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Radiology. 2007 Feb;242(2):509-17.

Anatomic variants associated with peroneal tendon disorders: MR imaging findings in volunteers with asymptomatic ankles.

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Department of Radiology, Orthopedic University Hospital Balgrist, Forchstrasse 340, CH-8008 Zurich, Switzerland.



To evaluate prospectively, on magnetic resonance (MR) images in volunteers with asymptomatic ankles, various features of anatomic variants that are potentially associated with peroneal tendon disorders.


The study had institutional review board approval; informed consent was obtained from each volunteer. The prevalence of accessory peroneus quartus muscles, the location of the muscle-tendon junction of the peroneus brevis muscle, the prevalence and size of the peroneal tubercle and the retrotrochlear eminence, and the shape of the retromalleolar fibular groove were evaluated on MR images in 65 volunteers with asymptomatic ankles (35 women, 30 men; age range, 23-70 years; median age, 45 years). MR images were analyzed by two radiologists in consensus. The relationship between anatomic features and age and sex was analyzed by using Spearman rank correlation and the Wilcoxon rank sum test.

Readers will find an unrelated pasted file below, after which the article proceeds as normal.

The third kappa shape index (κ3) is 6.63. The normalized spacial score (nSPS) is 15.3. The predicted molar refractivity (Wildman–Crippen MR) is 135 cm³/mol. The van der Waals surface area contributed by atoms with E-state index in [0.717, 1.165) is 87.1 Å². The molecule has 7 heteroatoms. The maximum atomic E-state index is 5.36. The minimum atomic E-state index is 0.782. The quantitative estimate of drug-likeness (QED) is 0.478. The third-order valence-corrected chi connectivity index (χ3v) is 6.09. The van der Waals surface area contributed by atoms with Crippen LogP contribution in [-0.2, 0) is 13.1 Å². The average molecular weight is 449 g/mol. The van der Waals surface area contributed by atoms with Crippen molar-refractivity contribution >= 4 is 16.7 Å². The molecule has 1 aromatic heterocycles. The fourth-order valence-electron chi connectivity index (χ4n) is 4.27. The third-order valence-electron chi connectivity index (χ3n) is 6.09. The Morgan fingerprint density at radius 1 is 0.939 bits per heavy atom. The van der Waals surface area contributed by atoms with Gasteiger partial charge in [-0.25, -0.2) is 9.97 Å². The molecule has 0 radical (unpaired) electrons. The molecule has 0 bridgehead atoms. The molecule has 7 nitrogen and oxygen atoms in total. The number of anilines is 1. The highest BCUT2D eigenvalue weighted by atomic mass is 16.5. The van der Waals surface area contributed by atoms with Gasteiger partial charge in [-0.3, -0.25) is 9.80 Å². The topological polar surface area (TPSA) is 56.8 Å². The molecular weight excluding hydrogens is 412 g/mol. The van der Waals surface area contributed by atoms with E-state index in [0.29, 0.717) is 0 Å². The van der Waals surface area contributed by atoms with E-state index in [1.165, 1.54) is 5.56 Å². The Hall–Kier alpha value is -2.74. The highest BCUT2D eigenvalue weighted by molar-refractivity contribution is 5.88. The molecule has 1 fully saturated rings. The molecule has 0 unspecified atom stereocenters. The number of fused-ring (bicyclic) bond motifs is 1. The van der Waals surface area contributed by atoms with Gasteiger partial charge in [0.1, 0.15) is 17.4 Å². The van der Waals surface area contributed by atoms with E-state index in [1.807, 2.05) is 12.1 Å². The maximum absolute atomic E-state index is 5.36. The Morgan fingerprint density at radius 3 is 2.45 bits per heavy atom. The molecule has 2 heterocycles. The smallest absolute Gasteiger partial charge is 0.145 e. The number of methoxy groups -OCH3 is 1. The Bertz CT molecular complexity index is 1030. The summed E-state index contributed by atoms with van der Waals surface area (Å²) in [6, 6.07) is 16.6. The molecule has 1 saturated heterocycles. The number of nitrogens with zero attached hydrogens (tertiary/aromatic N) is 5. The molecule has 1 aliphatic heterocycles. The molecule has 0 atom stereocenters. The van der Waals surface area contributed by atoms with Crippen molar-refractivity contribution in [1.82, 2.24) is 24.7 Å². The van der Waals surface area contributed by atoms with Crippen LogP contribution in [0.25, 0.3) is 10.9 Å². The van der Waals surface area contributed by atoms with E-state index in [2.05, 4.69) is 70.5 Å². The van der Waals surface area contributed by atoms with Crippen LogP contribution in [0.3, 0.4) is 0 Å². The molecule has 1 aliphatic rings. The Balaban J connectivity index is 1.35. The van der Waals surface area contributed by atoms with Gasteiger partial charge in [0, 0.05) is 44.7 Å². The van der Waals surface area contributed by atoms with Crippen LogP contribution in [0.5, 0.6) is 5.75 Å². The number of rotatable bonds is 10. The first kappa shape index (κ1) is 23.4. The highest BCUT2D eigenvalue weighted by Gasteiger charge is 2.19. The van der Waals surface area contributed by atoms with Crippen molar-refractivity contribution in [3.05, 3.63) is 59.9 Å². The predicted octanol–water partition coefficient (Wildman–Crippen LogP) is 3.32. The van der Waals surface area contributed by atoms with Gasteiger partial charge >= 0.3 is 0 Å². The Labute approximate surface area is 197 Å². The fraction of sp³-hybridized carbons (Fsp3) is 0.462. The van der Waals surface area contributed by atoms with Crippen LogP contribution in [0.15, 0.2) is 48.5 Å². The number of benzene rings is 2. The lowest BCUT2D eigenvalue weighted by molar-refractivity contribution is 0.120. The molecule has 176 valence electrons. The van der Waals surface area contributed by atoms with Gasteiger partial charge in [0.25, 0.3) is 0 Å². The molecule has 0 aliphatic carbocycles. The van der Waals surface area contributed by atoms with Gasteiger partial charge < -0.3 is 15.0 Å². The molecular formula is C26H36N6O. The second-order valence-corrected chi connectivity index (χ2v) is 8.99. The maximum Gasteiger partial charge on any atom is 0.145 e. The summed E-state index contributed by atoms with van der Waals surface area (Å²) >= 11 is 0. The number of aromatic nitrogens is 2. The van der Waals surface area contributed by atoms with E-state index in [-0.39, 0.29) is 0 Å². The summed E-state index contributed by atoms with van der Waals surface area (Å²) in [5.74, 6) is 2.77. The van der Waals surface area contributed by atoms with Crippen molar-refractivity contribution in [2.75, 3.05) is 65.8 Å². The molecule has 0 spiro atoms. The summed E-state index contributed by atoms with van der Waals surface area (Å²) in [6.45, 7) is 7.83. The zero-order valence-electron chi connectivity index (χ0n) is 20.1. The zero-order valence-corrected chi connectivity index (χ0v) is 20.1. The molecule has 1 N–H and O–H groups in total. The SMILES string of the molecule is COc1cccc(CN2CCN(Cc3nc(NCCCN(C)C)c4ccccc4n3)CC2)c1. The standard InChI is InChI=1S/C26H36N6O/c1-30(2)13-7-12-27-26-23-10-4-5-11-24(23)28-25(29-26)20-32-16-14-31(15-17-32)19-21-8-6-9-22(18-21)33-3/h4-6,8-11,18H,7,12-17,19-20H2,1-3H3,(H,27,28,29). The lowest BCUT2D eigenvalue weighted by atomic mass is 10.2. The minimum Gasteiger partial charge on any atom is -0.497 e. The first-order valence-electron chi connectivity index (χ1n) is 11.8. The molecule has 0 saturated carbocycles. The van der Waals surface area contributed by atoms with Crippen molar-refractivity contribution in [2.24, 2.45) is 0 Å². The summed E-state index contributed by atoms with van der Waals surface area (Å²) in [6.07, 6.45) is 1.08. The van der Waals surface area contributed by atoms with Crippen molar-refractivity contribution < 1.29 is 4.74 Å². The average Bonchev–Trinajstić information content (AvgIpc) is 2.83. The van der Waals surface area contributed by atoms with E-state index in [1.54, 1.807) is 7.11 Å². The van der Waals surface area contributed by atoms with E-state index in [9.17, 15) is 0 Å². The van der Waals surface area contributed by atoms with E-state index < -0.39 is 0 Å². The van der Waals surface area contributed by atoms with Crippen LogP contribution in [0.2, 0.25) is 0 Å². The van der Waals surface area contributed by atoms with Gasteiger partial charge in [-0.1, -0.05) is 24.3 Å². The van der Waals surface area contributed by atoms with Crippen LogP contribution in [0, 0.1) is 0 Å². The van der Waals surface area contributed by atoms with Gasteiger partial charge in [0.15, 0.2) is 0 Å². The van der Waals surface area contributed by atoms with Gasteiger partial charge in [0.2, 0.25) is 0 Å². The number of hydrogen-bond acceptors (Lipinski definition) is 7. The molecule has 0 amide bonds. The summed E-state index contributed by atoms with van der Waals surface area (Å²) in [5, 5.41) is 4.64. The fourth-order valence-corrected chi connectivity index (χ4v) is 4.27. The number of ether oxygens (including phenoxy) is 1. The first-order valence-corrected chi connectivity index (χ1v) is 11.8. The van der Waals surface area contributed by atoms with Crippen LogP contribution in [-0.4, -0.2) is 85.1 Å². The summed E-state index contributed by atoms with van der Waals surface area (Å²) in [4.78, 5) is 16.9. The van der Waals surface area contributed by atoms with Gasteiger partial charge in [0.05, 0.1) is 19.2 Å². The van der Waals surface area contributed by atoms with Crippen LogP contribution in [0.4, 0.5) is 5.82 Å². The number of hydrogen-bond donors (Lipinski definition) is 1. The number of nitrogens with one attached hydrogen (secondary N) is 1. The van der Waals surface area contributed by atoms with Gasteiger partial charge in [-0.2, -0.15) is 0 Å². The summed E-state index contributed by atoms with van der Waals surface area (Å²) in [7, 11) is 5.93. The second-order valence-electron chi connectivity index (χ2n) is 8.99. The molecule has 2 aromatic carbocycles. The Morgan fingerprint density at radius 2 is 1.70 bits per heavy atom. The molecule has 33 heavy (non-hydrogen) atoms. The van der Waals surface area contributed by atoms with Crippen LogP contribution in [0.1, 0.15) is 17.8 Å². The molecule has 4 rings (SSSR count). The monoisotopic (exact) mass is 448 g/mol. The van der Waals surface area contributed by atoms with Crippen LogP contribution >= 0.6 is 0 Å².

A peroneus quartus muscle was identified in 11 (17%) ankles. Ninety percent of the musculotendinous junctions of the peroneus brevis muscle were located in a range between 27 mm proximal to and 13 mm distal to the fibular tip (median, 0 mm). A peroneal tubercle was identified in 36 (55%) ankles. Ninety percent of all peroneal tubercles were 4.6 mm or smaller (median height, 2.9 mm). A retrotrochlear eminence was seen in all ankles (median, 3.0 mm; 90% were 4.6 mm or smaller). The retromalleolar groove was concave in 18 (28%), flat in 28 (43%), convex in 12 (18%), and irregular in seven (11%) volunteers. A significant difference (P = .04) for the height of the retrotrochlear eminence was found between men (median, 3.4 mm) and women (median, 2.5 mm). All other P values were greater than .05.


Anatomic variants thought to predispose individuals to peroneal tendon disorders can be seen in volunteers with asymptomatic ankles.

[Indexed for MEDLINE]

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